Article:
41. Kersten, M., & Frostner, U. (1986). Chemical fractionation of heavy metals in anoxic estuarine and coastal sediments. Water Science and Technology, 18, 121–130.Google Scholar
  42. Korfali, S. I., & Jurdi, M. S. (2011). Speciation of metals in bed sediments and water of Qaraaoun Reservoir, Lebanon. Environmental Monitoring and Assessment, 178(1–4), 563–579.CrossRefGoogle Scholar
  43. Li, X. D., Shen, Z. G., Wai, W. H. O., & Li, Y. S. (2001). Chemical forms of Pb, Zn and Cu in the sediment profile of the Pearl River Estuary. Marine Pollution Bulletin, 42(3), 215–223.CrossRefGoogle Scholar
  44. Liu, H., Li, L., Yin, C., & Shan, B. (2008). Fraction distribution and risk assessment of heavy metals in sediments of Moshui Lake. Environmental Sciences, 20, 390–397.CrossRefGoogle Scholar
  45. Long, E., Macdonald, D., Smith, S., & Calder, F. (1995). Incidence of adverse biological effects within ranges of chemical concentrations in marine and estuarine sediments. Environmental Management, 19, 81–97.CrossRefGoogle Scholar
  46. Lucas, J., Flicoteaux, R., Nathan, Y., Prevot, L., & Shahar, Y. (1980). Different aspects of phosphorite Weathering. In Z. Bentor (Ed.), SEPM Special Publication, 29, 41–51.Google Scholar
  47. McClellan, G. H. (1980). Mineralogy of carbonate-flouriteapatites. Journal of the Geological Society (London), 137, 675–681.CrossRefGoogle Scholar
  48. Miretzky, P., Avendano, M. R., Munoz, C., & Carrillo-Chavez, A. (2011). Use of partition and redistribution indexes for heavy metal soil distribution after contamination with a multi-element solution. Soils and Sediments, 11, 619–627.CrossRefGoogle Scholar
  49. Omar, R., Anwar, J., Yasin, Z., & Ali, E. (2008). Reuse of mining wastewater in agricultural activates in Jordan. Environment, Development and Sustainability, 11, 695–703.Google Scholar
  50. Pardo, R., Vega, M., Debán, L., Cazurro, C., & Carretero, C. (2008). Modelling of chemical fractionation patterns of metals in soils by two-way and three-way principal component analysis. Analitica Chimica Acta, 606, 26–36.CrossRefGoogle Scholar
  51. Paulsen, S. C., & List, E. J. (1997). A study of transport and mixing in natural waters using ICP-MS: water–particle interactions. Water, Air, & Soil Pollution, 99, 149–156.Google Scholar
  52. Peng, S. H., Wang, W. X., Li, X. D., & Yen, Y. F. (2004). Metal partitioning in river sediments measured by sequential extraction and biomimetic approaches. Chemosphere, 57, 839–851.CrossRefGoogle Scholar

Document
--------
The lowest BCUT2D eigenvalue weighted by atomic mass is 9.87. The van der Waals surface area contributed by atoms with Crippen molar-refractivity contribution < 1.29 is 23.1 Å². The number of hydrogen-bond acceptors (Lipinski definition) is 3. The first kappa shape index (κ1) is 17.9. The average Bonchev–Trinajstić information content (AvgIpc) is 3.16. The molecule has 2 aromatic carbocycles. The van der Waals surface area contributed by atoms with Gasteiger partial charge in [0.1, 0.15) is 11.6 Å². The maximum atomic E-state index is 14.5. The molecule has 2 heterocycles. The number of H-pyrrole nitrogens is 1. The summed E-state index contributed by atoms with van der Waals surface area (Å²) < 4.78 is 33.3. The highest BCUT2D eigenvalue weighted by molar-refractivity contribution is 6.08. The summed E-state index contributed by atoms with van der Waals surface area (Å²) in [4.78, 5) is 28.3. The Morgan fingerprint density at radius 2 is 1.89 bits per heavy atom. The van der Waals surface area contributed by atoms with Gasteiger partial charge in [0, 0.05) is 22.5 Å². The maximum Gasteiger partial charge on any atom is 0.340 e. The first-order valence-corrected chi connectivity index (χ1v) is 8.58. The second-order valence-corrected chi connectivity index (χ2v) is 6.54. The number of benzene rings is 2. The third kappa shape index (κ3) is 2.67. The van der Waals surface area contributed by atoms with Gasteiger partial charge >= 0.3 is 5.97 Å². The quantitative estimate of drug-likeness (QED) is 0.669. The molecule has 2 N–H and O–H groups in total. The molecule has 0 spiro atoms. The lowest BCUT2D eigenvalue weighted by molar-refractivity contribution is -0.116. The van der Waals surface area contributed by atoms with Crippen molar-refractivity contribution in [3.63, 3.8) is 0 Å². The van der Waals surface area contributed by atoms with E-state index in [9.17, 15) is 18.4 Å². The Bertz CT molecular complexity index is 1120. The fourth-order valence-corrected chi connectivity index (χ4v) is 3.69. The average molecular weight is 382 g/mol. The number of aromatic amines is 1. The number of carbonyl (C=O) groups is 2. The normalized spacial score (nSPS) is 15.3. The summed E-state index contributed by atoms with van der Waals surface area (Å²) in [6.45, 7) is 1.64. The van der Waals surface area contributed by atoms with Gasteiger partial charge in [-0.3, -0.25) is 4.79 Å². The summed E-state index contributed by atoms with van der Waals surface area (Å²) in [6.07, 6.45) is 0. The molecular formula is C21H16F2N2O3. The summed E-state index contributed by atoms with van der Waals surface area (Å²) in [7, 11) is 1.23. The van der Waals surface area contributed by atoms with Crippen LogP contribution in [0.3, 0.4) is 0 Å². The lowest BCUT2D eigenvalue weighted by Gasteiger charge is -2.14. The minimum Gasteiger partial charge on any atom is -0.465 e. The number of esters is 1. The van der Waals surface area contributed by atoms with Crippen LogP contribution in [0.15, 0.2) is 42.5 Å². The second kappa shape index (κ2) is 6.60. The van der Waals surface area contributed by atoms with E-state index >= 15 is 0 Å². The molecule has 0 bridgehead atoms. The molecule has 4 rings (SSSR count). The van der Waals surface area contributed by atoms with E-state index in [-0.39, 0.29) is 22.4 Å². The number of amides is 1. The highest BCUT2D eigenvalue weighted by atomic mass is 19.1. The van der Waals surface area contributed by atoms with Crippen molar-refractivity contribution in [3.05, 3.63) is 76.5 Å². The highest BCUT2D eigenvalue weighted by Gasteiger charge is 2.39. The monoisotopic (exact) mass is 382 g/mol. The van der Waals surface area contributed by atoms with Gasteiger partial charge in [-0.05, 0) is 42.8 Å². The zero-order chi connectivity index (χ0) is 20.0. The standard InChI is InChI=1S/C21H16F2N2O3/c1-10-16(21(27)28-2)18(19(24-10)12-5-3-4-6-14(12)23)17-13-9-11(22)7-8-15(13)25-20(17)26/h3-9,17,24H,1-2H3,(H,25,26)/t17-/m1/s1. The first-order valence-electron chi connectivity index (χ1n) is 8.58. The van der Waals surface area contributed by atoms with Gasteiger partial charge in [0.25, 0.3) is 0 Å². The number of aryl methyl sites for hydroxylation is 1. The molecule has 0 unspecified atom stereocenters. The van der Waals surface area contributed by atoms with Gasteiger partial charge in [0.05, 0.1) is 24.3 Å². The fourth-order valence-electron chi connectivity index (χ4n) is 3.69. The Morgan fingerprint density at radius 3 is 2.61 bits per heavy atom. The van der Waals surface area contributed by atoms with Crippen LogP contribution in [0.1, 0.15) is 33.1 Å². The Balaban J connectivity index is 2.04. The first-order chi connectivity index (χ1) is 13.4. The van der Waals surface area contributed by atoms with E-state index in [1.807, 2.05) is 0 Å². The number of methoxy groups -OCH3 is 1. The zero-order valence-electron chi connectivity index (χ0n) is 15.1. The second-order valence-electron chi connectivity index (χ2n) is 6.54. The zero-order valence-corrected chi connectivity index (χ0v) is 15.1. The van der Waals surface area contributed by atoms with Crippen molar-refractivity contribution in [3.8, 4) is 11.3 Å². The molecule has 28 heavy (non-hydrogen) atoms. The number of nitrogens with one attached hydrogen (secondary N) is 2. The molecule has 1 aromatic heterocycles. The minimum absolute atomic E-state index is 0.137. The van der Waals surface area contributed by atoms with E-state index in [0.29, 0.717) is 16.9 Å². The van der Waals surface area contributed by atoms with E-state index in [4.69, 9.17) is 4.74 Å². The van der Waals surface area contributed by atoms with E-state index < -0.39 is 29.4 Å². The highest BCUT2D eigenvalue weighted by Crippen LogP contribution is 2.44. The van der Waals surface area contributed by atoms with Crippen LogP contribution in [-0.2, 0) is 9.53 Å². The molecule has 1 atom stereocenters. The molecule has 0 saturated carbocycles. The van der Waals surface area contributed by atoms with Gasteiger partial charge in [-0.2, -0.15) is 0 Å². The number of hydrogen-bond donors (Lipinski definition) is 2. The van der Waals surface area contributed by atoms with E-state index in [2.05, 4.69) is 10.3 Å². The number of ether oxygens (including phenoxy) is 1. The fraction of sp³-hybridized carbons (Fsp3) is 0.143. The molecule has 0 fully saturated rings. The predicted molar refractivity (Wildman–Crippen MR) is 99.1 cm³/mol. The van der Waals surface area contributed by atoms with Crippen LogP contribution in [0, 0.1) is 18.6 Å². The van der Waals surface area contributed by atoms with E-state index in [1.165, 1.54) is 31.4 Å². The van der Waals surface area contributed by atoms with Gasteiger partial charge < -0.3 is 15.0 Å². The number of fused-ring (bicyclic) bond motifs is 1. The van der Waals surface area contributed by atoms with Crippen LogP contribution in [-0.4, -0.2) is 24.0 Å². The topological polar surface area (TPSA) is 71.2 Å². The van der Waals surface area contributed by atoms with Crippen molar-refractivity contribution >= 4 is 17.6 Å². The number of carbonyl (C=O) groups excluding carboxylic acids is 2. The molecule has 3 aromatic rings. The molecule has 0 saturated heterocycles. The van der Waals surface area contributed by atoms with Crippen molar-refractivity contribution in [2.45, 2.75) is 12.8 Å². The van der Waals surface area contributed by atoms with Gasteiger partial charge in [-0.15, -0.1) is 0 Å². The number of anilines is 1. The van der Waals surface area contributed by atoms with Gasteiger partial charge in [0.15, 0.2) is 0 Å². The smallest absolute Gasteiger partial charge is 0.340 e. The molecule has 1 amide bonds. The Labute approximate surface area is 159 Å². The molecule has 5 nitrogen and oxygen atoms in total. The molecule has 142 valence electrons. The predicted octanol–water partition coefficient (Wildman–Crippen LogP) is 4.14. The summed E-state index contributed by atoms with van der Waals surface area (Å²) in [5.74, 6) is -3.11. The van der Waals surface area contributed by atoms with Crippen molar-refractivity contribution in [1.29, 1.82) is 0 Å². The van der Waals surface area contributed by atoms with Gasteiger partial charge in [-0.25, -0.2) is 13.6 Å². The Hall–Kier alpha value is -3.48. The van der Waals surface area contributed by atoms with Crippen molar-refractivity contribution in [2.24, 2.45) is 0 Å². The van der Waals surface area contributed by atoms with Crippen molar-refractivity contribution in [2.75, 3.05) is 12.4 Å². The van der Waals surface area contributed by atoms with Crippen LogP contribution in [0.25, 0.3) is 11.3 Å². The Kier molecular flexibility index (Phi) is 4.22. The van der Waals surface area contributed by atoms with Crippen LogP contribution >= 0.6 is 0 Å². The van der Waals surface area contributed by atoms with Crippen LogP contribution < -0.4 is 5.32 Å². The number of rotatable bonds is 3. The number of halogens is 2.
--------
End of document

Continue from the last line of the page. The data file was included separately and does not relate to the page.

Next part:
53. Prevot, L. (1994). How to interpret trace element contents in phosphorites using the geological data. Revista de Investigacion Cientifica Series Ciencias do Mar, 5(2), 51–61.Google Scholar
  54. Purushothaman, P., & Chakrapani, G. J. (2007). Heavy metals fractionation in Ganga River sediments, India. Environmental Monitoring and Assessment, 132, 475–489.CrossRefGoogle Scholar
  55. Reimann, C., & de Caritat, P. (2005). Distinguishing between natural and anthropogenic sources for elements in the environment: regional geochemical surveys versus enrichment factors. The Science of the Total Environment, 337, 91–107.CrossRefGoogle Scholar
  56. Sakan, S. M., Dordevic, D., Dragan, D., Manojlovic, D., & Predrag, P. (2009). Assessment of heavy metal pollutants accumulation in the Tisza River sediments. Environmental Management, 90, 3382–3390.Google Scholar
  57. Schnetger, B. (1997). Trace element analysis of sediments by HR-ICP-MS using low and medium resolution and different acid digestions, Fresenius. Analytical Chemistry, 359, 468–472.CrossRefGoogle Scholar
  58. Shiller, A. M., & Mao, L. (1999). Dissolved vanadium on the Louisiana Shelf: effect of oxygen depletion. Continental Shelf Research, 19, 1007–1020.CrossRefGoogle Scholar
  59. Shumilin, E., Gordeev, V., Rodrı, G., Figueroa, G., Choumiline, K., & Demina, L. (2011). Assessment of geochemical mobility of metals in surface sediments of the Santa Rosalia mining region, Western Gulf of California. Archives of Environmental Contamination and Toxicology, 60, 8–25.CrossRefGoogle Scholar
  60. Singh, J., & Kalamdhad, A. S. (2011). Effects of heavy metals on soil, plants, human health and aquatic life. International Journal of Research in Chemistry and Environment, 1(2), 15–21.Google Scholar
  61. Singh, S. P., Tack, F. M., & Verloo, M. G. (1998). Heavy metal fractionation and extractability in dredged sediment derived surface soils. Water, Air, and Soil Pollution, 102, 313–328.CrossRefGoogle Scholar